|Third Temple Torah, True Teachings|
From the Book of Shemos (Exodus)
Greetings from the holy city of Jerusalem!
This week, we begin the Book of Exodus with Parshat Shemot. One of the primary events of this week's portion is the story of the burning bush (Ex. 3:2). It seems odd that Hashem would choose to appear to Moshe in this way. Why was a bush necessary at all? Couldn't G-d have appointed Moshe as the redeemer of the Jewish people without a burning bush, in the same way that He appeared to the other prophets?
The Slonimer Rebbe helps us resolve this question by distinguishing between the two parts of the burning bush: 1) the fire on the outside, and 2) the bush on the inside. According to his interpretation, the fire represents all the impurities of the world - - in particular, the impurities of Egypt. Fire symbolizes burning passions that can cause us to yield to temptation, and that have the ability to consume any obstacle that stands in their way. The bush, on the other hand, symbolizes the spiritual strength that each one of us carries deep within. This inner strength is an eternal core that can never be consumed.
Moshe saw how steeped the Jewish people were in the impurities of Egyptian society. He thought that the people would never be able to rise above their degraded spiritual state because he assumed they were satisfied with their current level. This could have been a tragic misconception. According to the Admor of Kuvrin, the worst thing we can do is to sell ourselves short. Once we convince ourselves that we will never be able to grow beyond our current level, we actually prevent ourselves from achieving our ultimate potential!
This is why G-d tells Moshe, "I have seen (ra'oh ra'iti) the affliction of My people in Egypt" (Ex. 3:7). The midrash (Shemot Raba 3:2) points out that the verb "to see" appears in two forms in this verse. According to the midrash, this double language hints to Hashem's penetrating vision -- as if G-d were saying to Moshe, "You see with only one pair of eyes, but I see with an additional pair." Before the revelation at the burning bush, Moshe lacked faith in the Jewish people that they had the qualities needed to overcome the challenges in their path and grow to greater levels. Moshe saw only the fires of impurity on the outside. G-d, however, saw the people's inner spiritual power -- a strength that, like the bush, would never be destroyed. Moshe needed to experience the burning bush in order to develop confidence in the people's ability to shed their surface impurity and tap into their powerful spiritual core.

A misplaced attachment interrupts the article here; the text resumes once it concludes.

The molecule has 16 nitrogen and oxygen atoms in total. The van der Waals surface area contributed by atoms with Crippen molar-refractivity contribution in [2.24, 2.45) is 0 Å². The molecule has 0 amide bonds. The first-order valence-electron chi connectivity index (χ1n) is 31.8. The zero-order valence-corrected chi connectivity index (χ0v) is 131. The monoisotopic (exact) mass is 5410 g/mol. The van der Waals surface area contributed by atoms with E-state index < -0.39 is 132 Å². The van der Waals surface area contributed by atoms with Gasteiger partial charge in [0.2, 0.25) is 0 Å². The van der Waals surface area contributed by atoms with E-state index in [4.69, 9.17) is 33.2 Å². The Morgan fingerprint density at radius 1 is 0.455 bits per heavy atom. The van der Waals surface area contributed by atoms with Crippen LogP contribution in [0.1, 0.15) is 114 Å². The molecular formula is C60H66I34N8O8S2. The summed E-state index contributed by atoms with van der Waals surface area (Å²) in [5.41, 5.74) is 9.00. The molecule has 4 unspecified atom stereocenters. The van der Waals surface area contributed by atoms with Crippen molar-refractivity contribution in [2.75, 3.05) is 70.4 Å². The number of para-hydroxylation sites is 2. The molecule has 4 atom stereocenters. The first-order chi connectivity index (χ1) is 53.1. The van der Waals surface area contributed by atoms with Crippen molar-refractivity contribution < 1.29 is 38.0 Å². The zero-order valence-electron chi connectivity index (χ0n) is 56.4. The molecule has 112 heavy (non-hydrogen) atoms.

May we always be satisfied with our MATERIAL state of being (as it says in Ethics of the Fathers 4:1, "Who is wealthy? One who is happy with his lot"), but never be satisfied with our SPIRITUAL achievements. We should feel proud about what we have accomplished thus far, but not see our current achievements as indicators of our ultimate potential. May we have the courage to tap into our deepest inner essence and constantly grow, no matter what fires we may have played with on the outside, so that we may soon deserve to return to "admat kodesh": the Land of Israel.